The bi-annual papal blessing “Urbi et Orbi”—to the City (meaning Rome, of course) and to the World—is a charming Catholic event reflecting the solicitude a pope feels for the City entrusted to his episcopal care and the World entrusted to his papal. The Italians’ gift for irony, however, has—so I am told—led to the quip that, from time to time, some popes confuse “the City” with “the World”, meaning that, Roman experiences and perspectives are not always applicable to the rest of the world, though they are sometimes treated as if they were. Humorously the quip makes an important point for Church administration, especially administration at the international level: one locale’s situation is rarely identical to another’s; one prelate’s experiences are rarely identical to another’s.
Dr. Kurt Martens is an internationally-respected Belgian canon lawyer who, for the last ten years, has taught canon law at the Catholic University of America. His brief reflections on the recent canonical conference in Rome, a conference focused on Pope Francis’ changes to the annulment process (due to take effect in about three days), are well worth reading. They expressly reinforce, moreover, in regard to a canonical institute about which I know quite a bit (annulment procedures), a wider concern I have about Francis’ consistently negative approach to law and lawyers, namely, that Francis is treating canon law around the world as if it operates (or fails to operate) as he apparently experienced it in Argentina. If that is so (and that is the more benign interpretation that can be accorded Francis’ oft-invoked antinomian rhetoric), then the pope’s approach to universal annulment reforms would rest on a fundamentally flawed assumption.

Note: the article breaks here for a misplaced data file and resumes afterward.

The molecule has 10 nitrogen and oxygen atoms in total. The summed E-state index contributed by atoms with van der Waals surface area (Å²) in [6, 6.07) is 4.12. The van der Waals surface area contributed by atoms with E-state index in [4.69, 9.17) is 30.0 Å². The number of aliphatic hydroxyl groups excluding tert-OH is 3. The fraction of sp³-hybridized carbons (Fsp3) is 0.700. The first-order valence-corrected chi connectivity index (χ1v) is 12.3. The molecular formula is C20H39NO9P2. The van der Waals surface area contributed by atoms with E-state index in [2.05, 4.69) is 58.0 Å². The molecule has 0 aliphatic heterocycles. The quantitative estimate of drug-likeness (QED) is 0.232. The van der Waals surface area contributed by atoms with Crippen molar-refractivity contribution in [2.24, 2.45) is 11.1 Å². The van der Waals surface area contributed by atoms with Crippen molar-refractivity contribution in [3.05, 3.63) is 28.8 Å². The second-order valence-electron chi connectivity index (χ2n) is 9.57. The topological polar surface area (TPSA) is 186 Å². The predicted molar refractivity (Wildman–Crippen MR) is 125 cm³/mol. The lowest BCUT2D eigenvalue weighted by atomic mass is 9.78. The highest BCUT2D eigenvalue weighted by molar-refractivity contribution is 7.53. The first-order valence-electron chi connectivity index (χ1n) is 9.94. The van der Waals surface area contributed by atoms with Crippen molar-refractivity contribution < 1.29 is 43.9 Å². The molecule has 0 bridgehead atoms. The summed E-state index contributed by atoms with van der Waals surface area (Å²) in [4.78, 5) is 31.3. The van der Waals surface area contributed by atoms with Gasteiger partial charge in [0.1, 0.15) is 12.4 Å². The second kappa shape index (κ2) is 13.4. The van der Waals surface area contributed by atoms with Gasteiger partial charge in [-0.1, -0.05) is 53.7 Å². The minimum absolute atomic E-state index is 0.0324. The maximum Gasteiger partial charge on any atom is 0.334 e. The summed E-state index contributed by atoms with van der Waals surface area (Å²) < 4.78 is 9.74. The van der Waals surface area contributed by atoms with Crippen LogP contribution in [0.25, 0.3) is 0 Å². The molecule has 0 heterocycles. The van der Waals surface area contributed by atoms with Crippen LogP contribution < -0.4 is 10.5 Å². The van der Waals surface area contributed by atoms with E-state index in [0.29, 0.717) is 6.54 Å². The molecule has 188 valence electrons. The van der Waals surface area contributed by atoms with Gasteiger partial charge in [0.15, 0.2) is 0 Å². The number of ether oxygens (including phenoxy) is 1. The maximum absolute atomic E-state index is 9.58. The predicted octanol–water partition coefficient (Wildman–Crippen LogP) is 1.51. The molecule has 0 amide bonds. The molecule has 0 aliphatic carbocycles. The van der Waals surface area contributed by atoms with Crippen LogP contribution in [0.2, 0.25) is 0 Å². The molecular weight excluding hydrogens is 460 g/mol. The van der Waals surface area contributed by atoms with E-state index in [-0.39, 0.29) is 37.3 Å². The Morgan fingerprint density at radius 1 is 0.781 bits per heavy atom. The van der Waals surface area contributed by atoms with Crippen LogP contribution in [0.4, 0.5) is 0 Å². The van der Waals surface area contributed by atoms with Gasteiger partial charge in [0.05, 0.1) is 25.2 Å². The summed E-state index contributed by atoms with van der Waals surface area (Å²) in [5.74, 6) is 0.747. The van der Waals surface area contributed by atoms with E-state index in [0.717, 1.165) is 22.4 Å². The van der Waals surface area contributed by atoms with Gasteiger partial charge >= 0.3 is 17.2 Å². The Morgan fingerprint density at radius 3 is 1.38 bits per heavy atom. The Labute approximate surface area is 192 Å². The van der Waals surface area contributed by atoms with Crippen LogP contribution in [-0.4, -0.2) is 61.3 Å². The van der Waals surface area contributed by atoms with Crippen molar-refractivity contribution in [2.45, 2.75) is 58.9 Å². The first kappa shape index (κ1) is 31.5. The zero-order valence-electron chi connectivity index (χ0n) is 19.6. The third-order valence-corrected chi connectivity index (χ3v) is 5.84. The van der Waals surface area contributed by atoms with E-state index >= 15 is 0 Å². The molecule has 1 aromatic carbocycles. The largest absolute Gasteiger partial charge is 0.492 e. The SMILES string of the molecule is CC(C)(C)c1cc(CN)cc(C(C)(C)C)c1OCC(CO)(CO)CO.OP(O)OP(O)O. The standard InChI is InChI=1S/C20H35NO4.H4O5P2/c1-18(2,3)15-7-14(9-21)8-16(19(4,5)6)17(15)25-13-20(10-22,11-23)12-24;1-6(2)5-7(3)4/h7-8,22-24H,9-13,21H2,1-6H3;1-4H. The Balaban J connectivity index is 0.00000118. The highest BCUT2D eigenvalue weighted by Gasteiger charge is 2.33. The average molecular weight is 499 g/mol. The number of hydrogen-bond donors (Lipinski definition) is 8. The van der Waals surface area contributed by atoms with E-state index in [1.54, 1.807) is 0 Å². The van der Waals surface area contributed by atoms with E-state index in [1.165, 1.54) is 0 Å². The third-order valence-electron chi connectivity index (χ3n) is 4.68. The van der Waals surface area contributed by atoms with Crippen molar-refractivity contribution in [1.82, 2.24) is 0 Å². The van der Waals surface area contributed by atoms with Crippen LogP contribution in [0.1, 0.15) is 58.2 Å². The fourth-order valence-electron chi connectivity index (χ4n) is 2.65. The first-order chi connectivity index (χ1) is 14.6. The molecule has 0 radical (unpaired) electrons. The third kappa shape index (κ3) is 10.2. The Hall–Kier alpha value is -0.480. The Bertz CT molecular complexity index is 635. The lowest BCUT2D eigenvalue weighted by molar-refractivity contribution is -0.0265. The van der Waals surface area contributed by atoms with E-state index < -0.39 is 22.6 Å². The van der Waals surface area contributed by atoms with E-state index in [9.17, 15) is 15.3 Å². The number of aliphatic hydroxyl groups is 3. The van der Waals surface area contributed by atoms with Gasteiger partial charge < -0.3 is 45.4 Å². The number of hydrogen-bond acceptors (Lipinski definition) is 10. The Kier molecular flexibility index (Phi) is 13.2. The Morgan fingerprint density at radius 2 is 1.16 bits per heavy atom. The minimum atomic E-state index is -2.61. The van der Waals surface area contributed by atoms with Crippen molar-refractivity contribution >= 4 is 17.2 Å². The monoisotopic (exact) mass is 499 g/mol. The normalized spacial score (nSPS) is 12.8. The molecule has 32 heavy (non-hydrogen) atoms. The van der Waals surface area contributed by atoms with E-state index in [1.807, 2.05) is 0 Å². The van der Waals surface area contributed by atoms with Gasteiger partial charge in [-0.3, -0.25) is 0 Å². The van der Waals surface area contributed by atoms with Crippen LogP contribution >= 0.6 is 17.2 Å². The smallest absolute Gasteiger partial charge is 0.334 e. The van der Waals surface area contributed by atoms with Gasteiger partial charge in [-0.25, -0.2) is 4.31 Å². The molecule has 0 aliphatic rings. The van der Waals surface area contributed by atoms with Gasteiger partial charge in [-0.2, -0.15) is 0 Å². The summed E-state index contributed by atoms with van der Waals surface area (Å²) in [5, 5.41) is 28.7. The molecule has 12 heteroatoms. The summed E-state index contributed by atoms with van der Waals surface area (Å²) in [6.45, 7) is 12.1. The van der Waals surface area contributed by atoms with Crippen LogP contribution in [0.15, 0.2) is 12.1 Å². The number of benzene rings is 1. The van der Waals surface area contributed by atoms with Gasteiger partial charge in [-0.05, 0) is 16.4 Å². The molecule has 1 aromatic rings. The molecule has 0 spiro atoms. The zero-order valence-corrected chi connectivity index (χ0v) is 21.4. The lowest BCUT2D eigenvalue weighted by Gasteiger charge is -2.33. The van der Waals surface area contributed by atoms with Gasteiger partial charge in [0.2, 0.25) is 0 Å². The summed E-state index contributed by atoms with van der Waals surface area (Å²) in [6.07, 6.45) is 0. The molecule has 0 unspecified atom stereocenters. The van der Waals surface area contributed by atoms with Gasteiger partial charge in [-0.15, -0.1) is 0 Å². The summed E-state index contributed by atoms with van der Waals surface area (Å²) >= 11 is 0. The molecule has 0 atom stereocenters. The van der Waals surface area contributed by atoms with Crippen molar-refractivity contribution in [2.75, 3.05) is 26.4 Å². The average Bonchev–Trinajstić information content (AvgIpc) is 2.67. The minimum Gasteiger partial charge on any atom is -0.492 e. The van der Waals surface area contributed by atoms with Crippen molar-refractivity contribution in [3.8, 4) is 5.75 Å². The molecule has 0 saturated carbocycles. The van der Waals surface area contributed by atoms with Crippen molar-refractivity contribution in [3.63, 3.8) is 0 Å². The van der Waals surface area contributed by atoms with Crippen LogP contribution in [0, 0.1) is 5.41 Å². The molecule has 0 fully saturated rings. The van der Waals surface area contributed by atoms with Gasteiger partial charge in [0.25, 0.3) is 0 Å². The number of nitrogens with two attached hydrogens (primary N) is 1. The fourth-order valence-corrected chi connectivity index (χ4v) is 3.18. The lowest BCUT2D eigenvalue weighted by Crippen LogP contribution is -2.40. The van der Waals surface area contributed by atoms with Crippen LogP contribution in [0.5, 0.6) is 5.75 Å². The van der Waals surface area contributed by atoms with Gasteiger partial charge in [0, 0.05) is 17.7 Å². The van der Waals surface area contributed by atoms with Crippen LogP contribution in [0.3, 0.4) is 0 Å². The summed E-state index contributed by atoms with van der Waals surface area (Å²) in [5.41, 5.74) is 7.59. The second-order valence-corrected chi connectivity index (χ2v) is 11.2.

Canon law, the oldest continuously-functioning legal system in the Western world, is an international legal system tasked with and capable of functioning across hundreds of civil legal jurisdictions, amid thousands of ethnic and linguistic groups of Catholics (each with their own historical and cultural experiences), at the hands of inconsistently-trained officers facing millions of judicial and pastoral decisions annually. Canon law is not and never could be always uniformly well-practiced. That is a patently impossible standard to hold any legal system to meet, let alone one with the responsibilities borne by the Church’s legal system. But, though one’s experience of canon law in a certain place (and largely in one context, marriage nullity) over a period of a few years was unsatisfactory, that would be a wholly insufficient reason to assume that all canonical cases around the world are handled as (allegedly) badly as the (relatively) few cases one might have observed in that one place.
The pope has related some hardships (bordering on the scandalous) that he says faced Catholics wishing to have their marriages adjudicated in Argentina. I believe him, and have said so. But I have yet to hear a single papal (or pontifically affiliated) comment to the effect that the annulment process can work, and does work, and does work well, at least in some places, if not in many! Re-sound some apparently skewered experiences of canonical tribunals in one place within an echo chamber of close advisors who also seem to have little interest in law or in the benefits that law brings to the Church, and thus extrapolate too hastily from the experiences of one City (Buenos Aires) to the experiences of the World, and no wonder there result such confusion and concern in the wake of reforms meant to “fix” an entire system—much of which system might not have been broken!
(This essay originally appeared on the In the Light of the Law blog and is reprinted here by kind permission of Dr. Edward Peters.)